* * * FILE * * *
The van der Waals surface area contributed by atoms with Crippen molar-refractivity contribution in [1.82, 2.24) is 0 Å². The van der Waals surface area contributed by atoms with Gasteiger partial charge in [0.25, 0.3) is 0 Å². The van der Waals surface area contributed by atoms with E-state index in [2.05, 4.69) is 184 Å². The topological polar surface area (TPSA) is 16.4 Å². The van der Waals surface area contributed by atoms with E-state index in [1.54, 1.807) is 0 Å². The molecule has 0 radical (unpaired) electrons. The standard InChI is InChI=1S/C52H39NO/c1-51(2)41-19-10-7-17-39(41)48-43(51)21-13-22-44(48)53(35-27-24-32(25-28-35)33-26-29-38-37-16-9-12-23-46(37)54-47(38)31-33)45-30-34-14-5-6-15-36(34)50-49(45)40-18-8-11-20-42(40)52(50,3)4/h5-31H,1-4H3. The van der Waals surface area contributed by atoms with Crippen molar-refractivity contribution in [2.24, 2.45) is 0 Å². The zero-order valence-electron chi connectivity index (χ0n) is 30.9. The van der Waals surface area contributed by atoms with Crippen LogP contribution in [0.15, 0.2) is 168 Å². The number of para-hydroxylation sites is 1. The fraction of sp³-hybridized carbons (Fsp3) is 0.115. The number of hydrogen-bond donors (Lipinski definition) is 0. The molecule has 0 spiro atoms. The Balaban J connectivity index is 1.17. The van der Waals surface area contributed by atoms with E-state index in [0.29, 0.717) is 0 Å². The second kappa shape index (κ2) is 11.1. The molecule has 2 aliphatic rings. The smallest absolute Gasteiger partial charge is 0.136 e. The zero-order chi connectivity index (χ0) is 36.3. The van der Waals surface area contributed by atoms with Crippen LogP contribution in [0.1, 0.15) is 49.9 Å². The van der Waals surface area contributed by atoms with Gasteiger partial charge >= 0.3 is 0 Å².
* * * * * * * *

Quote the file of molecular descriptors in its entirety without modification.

The van der Waals surface area contributed by atoms with Crippen molar-refractivity contribution in [1.82, 2.24) is 0 Å². The van der Waals surface area contributed by atoms with Gasteiger partial charge in [0.25, 0.3) is 0 Å². The van der Waals surface area contributed by atoms with E-state index in [2.05, 4.69) is 184 Å². The topological polar surface area (TPSA) is 16.4 Å². The van der Waals surface area contributed by atoms with E-state index in [1.54, 1.807) is 0 Å². The molecule has 0 radical (unpaired) electrons. The standard InChI is InChI=1S/C52H39NO/c1-51(2)41-19-10-7-17-39(41)48-43(51)21-13-22-44(48)53(35-27-24-32(25-28-35)33-26-29-38-37-16-9-12-23-46(37)54-47(38)31-33)45-30-34-14-5-6-15-36(34)50-49(45)40-18-8-11-20-42(40)52(50,3)4/h5-31H,1-4H3. The van der Waals surface area contributed by atoms with Crippen molar-refractivity contribution in [2.24, 2.45) is 0 Å². The zero-order valence-electron chi connectivity index (χ0n) is 30.9. The van der Waals surface area contributed by atoms with Crippen LogP contribution in [0.15, 0.2) is 168 Å². The number of para-hydroxylation sites is 1. The fraction of sp³-hybridized carbons (Fsp3) is 0.115. The number of hydrogen-bond donors (Lipinski definition) is 0. The molecule has 0 spiro atoms. The Balaban J connectivity index is 1.17. The van der Waals surface area contributed by atoms with E-state index in [0.29, 0.717) is 0 Å². The second kappa shape index (κ2) is 11.1. The molecule has 2 aliphatic rings. The smallest absolute Gasteiger partial charge is 0.136 e. The zero-order chi connectivity index (χ0) is 36.3. The van der Waals surface area contributed by atoms with Crippen LogP contribution in [0.1, 0.15) is 49.9 Å². The van der Waals surface area contributed by atoms with Gasteiger partial charge >= 0.3 is 0 Å².